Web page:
Monday, 27 November 2017

Here & There of November

Nearing the end of November, which started really great, things slowed down slightly soon after. Here's a bit of a roundup of things I've seen during this month at different places. Earlier in the month I visited Kowloon Hills Fitness Trail, an area that my dad and I used to visit a lot. We've had some great birds there in the past, including a wintering Forest Wagtail many years ago, but somehow we slowly stopped visiting, perhaps due to the high numbers of monkeys...I went there with Hoiling one afternoon and turned out to be quite productive. Other then a more then friendly Dark-sided Flycatcher which we managed to get as close as 3m, a bird wave with many Rufous-capped Babblers, Blue-winged Minlas, Velvet-fronted Nuthatches and Two-barred Warbler kept us entertained. I even managed a male Mugimaki Flycatcher in the end, although it was just a brief view.

Dark-sided Flycatcher - friendliest little guy ever

Rufous-capped Babbler

A pair of friendly Wild Boars were fun to watch, they foraged next to the road and one of them obviously used to free handouts from humans. The best find of the day though was a near 2m long King Cobra which Hoiling found basking in the afternoon sun! I've never seen an adult King Cobra before, and to see the largest venomous snake in the world was more then exciting enough! The snake was composed and unbothered by our presence (it was safely on the other side of the catchment), it only slithered away slowly when it had enough of our talking.

Wild Boar

King Cobra

At Ho Man Tin, while other people had some exciting birds such as our third Slaty-backed Flycatcher for Hong Kong, I only managed the friendly Rufous-tailed Robin. A species usually very shy, this particular one was more then happy to perch right out in the open to feast the eyes!

Rufous-tailed Robin

While at Tai Po Kau, a pair of Bay Woodpeckers gave very good views, although not quite enough for good photos. Other birds were active, a few Yellow-cheeked Tits were very photogenic. I also managed a male Blue-and-White Flycatcher plus an Eastern Crowned Warbler. A possible Small Niltava was spotted very briefly, although the view was way too short for any substantial conclusion to be made.

Bay Woodpecker

Yellow-cheeked Tit

While on the same day at Tai Sang Wai, some fairly good birds were seen despite the heavy showers. Including a Eurasian Spoonbill at one of the drained fishponds. Although the Black-faced Spoonbill is the rarer species globally, we get far fewer Eurasian Spoonbills wintering. It was also great to be able to view them side by side for a comparison.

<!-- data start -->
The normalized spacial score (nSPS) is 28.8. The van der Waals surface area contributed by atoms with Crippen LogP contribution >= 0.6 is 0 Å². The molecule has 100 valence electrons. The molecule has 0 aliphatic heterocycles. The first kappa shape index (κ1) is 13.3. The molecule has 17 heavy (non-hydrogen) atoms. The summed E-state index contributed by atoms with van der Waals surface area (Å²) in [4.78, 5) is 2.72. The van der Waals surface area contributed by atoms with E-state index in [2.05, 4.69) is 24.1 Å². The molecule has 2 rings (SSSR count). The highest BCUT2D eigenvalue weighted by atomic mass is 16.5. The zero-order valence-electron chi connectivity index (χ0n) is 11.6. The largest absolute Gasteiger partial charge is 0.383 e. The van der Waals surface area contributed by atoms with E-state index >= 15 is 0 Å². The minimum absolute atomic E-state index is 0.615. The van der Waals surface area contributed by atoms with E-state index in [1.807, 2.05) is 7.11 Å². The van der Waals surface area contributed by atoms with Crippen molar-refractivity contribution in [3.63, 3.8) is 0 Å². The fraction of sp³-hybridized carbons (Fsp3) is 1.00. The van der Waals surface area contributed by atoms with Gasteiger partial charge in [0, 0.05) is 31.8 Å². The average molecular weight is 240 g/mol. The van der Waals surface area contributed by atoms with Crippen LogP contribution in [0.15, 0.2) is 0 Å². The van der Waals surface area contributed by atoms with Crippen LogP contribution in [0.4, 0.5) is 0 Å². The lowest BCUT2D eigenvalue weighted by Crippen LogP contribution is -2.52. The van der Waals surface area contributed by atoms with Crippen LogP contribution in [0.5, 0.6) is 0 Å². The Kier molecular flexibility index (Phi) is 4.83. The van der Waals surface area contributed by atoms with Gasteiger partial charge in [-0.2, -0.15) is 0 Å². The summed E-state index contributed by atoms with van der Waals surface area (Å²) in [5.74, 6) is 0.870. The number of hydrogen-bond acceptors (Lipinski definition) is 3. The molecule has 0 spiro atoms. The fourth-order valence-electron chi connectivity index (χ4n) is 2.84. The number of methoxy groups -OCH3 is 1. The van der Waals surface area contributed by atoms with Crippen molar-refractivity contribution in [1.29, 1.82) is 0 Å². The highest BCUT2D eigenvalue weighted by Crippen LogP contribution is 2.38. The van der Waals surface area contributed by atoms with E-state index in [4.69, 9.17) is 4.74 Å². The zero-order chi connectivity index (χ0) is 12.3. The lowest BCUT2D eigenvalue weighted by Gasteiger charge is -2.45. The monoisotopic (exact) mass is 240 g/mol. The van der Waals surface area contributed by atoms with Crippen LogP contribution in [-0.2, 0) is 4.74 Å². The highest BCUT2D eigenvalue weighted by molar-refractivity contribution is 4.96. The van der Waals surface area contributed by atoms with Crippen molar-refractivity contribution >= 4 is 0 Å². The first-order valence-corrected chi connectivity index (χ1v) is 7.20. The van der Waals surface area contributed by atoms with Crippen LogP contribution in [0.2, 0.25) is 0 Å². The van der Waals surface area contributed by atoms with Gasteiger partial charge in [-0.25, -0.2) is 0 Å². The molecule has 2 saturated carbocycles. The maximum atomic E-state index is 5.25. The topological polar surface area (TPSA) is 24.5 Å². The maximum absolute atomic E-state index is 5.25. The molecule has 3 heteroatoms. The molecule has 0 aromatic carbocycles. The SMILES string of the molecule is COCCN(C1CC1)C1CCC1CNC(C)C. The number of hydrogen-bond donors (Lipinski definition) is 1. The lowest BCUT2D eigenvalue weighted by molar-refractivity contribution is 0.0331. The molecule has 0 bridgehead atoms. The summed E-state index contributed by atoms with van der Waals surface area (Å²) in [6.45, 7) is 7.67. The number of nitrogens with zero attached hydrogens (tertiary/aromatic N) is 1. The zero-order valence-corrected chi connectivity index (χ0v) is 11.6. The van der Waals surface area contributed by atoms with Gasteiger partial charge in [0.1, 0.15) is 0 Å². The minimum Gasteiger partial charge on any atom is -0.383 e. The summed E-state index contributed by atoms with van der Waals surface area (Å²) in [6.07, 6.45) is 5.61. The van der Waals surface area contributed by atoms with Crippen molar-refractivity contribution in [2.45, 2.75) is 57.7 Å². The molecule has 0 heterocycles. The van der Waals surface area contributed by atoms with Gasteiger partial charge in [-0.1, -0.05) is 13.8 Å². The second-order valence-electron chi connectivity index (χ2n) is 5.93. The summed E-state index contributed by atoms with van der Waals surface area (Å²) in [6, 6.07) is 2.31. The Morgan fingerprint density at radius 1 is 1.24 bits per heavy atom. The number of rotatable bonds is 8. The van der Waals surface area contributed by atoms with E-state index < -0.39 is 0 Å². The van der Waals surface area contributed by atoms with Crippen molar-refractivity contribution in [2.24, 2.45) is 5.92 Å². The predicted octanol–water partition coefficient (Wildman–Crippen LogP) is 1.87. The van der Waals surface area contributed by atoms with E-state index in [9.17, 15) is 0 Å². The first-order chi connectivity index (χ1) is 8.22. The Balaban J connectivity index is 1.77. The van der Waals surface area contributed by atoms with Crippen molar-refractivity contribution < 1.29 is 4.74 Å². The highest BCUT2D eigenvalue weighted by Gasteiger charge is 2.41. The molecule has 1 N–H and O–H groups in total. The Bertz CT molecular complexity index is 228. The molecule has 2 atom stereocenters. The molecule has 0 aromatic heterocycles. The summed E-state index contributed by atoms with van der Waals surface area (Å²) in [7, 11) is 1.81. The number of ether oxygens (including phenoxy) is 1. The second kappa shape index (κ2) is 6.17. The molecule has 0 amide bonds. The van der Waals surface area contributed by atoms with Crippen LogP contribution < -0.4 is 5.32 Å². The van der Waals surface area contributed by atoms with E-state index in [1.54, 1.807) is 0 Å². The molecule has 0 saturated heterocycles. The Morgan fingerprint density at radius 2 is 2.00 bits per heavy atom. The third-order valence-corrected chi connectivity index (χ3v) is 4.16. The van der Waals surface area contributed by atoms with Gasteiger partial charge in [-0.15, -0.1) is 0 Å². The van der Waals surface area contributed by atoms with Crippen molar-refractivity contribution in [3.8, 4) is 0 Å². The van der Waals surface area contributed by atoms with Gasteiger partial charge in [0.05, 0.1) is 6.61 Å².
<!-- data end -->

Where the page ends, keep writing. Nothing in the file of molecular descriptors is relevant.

Black-faced & Eurasian Spoonbills

I returned to Tai Sang Wai a few days later when the weather had cleared up. The Rook which attracted a slight twitch was still present, the crowd had gone so I was able to enjoy the bird all by myself, at close range too! As it seems to be quite happy with where it was, getting a steady supply of expired bread used as fish feed. The local Collared Crows were in good numbers here, a species that new studies shows could be far rarer then once thought, new global estimation of this species maybe as low as 2,000 individuals left in the wild. They have experienced a huge drop in numbers especially in mainland China in the last decade. Hong Kong is the only place in the world where we still get roosting numbers over a hundred birds. I certainly hope they hang on, as they've really grown on me and became one of my favourite birds to watch.

Rook - revisited

Collared Crow

Over to Long Valley, Buntings are still the main attraction, although nothing new had turned up. Greater Painted Snipes are slightly easier to find now the vegetation had thinned. A congregation of hirundines over the fields consists of mainly Red-rumped Swallows, with a lonesome Northern House Martin mixed in there. Other then the Buntings and Munias which certainly benefitted from the extra food source of the harvested fields, a pair of Eurasian Magpies were also seen there feeding on the dropped grains. Although a common species, I don't usually get to see them up close in Hong Kong, people often think Magpies are black and white birds when in fact they have very beautiful iridescent blue wings. 

Greater Painted Snipe

Red-rumped Swallow

Northern House Martin

Eurasian Magpie


  1. I am very happy that the King Cobra was on the other side of the road! I just returned from Cuba last night, Matt, where I almost stepped on two snakes, one a boa (I think Cuban Boa but I am not sufficiently versed in snakes to be sure) and the other a Cuban Racer. Both are harmless and there are no venomous snakes on Cuba; had either of these so been it might have been a different outcome for me.

    1. Indeed, I would not dare to get close to a full grown King Cobra! I guess that's when my tele lens comes in handy!